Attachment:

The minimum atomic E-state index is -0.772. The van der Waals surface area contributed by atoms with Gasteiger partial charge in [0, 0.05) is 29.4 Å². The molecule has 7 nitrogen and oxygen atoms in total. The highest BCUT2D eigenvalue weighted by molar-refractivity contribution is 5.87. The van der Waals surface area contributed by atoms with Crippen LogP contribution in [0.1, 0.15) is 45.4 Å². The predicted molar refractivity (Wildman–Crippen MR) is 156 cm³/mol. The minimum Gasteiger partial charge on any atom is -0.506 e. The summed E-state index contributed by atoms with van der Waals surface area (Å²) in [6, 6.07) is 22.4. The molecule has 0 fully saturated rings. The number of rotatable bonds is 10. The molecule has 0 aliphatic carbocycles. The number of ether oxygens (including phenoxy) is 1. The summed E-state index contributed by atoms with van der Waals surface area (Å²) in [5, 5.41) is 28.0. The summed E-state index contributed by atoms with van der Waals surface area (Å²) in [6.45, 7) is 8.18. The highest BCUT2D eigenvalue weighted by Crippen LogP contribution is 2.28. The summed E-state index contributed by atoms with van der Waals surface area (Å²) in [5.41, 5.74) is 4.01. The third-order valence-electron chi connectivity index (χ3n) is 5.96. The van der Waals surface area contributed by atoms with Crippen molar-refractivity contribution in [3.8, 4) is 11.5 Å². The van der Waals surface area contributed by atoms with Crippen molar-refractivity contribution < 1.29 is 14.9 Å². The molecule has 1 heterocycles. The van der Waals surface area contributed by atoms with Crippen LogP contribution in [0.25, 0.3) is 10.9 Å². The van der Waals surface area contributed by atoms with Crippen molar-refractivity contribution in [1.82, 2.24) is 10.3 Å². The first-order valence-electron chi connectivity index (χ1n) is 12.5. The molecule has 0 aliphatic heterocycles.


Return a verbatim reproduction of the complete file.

The minimum atomic E-state index is -0.772. The van der Waals surface area contributed by atoms with Gasteiger partial charge in [0, 0.05) is 29.4 Å². The molecule has 7 nitrogen and oxygen atoms in total. The highest BCUT2D eigenvalue weighted by molar-refractivity contribution is 5.87. The van der Waals surface area contributed by atoms with Crippen LogP contribution in [0.1, 0.15) is 45.4 Å². The predicted molar refractivity (Wildman–Crippen MR) is 156 cm³/mol. The minimum Gasteiger partial charge on any atom is -0.506 e. The summed E-state index contributed by atoms with van der Waals surface area (Å²) in [6, 6.07) is 22.4. The molecule has 0 fully saturated rings. The number of rotatable bonds is 10. The molecule has 0 aliphatic carbocycles. The number of ether oxygens (including phenoxy) is 1. The summed E-state index contributed by atoms with van der Waals surface area (Å²) in [5, 5.41) is 28.0. The summed E-state index contributed by atoms with van der Waals surface area (Å²) in [6.45, 7) is 8.18. The highest BCUT2D eigenvalue weighted by Crippen LogP contribution is 2.28. The summed E-state index contributed by atoms with van der Waals surface area (Å²) in [5.41, 5.74) is 4.01. The third-order valence-electron chi connectivity index (χ3n) is 5.96. The van der Waals surface area contributed by atoms with Crippen molar-refractivity contribution in [3.8, 4) is 11.5 Å². The van der Waals surface area contributed by atoms with Crippen molar-refractivity contribution < 1.29 is 14.9 Å². The molecule has 1 heterocycles. The van der Waals surface area contributed by atoms with Crippen LogP contribution in [0.25, 0.3) is 10.9 Å². The van der Waals surface area contributed by atoms with Crippen molar-refractivity contribution in [1.82, 2.24) is 10.3 Å². The first-order valence-electron chi connectivity index (χ1n) is 12.5. The molecule has 0 aliphatic heterocycles.